This is how we all seem to interpret the research based on the answers submitted for publication. Based on this alone, there should only be one author of the publication.

  1. “My rule of thumb that is somebody who would read the paper and be able to defend it, or defend their part of it”

This is an interesting part, in that some scientists don’t believe that all three must be met. An author only has to be able to defend the part in which he/she participated. This goes against the initial rule that an author must have had a say in the publication of the article, as this is not stated in the scientists opinion.

  1. “(Adding authors) has no negative effect on my reputation as a scientist if there are four names rather than three names (on a paper), but it can make a huge difference to a student or even a technician”

I agree with this statement. If someone performed work on the paper and the work was deemed substantial to the group, then the person should be added. This needs to be discussed prior to starting the study though.

  1. “Scientists have little, if any, motive to deny authorship”

This comment is comical. In PT, it is not uncommon to read 7-8 names in a study. This may be due to that fact that little is lost from including additional authors.

  1. Based on this article, all of the authors listed in the assignment may be entitled to authorship credit.

 

Washburn JJ. Encouraging Research Collaboration Through Ethical and Fair Authorship: A Model Policy. Ethics and Behavior. 2008;18(1):44-58.

  1. “It may be possible to avoid problems with authorship credit by explicitly discussing authorship credit and order, preferably at the outset of research collaborations.”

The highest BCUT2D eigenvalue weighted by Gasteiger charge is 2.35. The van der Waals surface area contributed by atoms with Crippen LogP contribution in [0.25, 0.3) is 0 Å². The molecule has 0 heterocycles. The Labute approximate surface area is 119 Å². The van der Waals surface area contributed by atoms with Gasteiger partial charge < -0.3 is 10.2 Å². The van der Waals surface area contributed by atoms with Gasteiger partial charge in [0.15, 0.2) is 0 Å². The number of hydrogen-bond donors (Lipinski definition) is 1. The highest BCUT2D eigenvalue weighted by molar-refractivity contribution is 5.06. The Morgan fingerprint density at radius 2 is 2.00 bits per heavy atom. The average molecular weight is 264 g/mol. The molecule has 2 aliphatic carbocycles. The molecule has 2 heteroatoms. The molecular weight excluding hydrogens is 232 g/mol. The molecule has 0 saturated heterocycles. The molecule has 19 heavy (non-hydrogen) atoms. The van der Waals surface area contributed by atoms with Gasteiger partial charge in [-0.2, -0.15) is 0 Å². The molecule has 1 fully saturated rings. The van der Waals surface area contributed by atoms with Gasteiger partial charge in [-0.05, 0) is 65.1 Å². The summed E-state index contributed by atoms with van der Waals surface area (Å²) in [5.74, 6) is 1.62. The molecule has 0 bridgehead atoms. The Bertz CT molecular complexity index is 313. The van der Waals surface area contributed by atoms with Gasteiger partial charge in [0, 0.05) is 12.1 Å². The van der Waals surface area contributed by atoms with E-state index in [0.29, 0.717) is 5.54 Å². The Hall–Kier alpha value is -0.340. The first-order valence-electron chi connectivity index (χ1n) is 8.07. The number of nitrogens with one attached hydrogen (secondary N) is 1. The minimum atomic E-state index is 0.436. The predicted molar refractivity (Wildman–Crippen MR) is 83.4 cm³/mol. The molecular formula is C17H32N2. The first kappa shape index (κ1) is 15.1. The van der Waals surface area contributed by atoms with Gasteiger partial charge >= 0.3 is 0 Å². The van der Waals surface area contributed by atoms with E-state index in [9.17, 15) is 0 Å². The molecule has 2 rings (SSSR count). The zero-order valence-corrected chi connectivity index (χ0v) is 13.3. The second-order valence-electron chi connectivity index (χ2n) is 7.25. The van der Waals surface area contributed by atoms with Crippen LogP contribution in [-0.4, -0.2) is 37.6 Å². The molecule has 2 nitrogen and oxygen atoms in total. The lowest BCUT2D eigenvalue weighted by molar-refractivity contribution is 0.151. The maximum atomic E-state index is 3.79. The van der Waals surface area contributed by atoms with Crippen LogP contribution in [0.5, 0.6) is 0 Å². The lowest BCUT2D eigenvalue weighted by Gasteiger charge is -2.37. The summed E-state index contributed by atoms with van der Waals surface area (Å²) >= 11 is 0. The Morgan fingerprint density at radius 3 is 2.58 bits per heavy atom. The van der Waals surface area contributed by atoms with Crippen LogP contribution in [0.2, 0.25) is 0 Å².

This point continues to be emphasized in articles. It appears that basic communication may be lacking in research.

  1. “they propose that for the same level of authorship credit, a greater contribution should be expected fro contributors with greater competence and less of a contribution should be expected from contributors with less competence”

This brings the issue of fair vs. equal. I don’t understand how this type of statement can be made. How can one grade fairness in terms of the sliding scale of competency?

  1. “…the policy proposes that contributions be weighted such that contributors with greater competence must make greater contributions for the same authorship position than those with less competence”

I completely disagree with this type of authorship. Someone with little input could be placed as the lead author because, although they provided little in terms of the actual publication, they have little experience, which would balance out the production performed. It doesn’t seem appropriate.

Feelings…Nothing more than feelings

Feelings…Nothing more than, feelings

 

This weeks article speaks to the importance of choosing your provider. Writings may be few and far between, as I am getting married the afternoon of this writing. Because we will be taking our honeymoon soon, there will be a pause in publishing more articles. FEAR NOT! I will return.  Thanks for reading

 

  1. non-specific “LBP (low back pain) where it is not possible to diagnose a specific cause”

 

This accounts for about 90% of back pain issues as stated in previous research. When a doctor tells you “you have a herniated disc”, “you have arthritis”, “you have spondylolisthesis” (sorry, I wanted to sound smart), they are simply telling you what another doctor saw on an image. What does this mean? It means that you have lived a life on this Earth and are no different than a majority of the population…okay the spondylolisthesis is not that common. Aside from telling you that you are normal compared to most people, they are telling you that your picture on an image (x-ray, MRI, CT scan) is not the ideal that is in the textbooks. The picture alone can not tell you with certainty that this is what is causing your pain. In other words, your pain is not specifically coming from anywhere, but it may be coming from any structure that senses pain and refers pain to that area.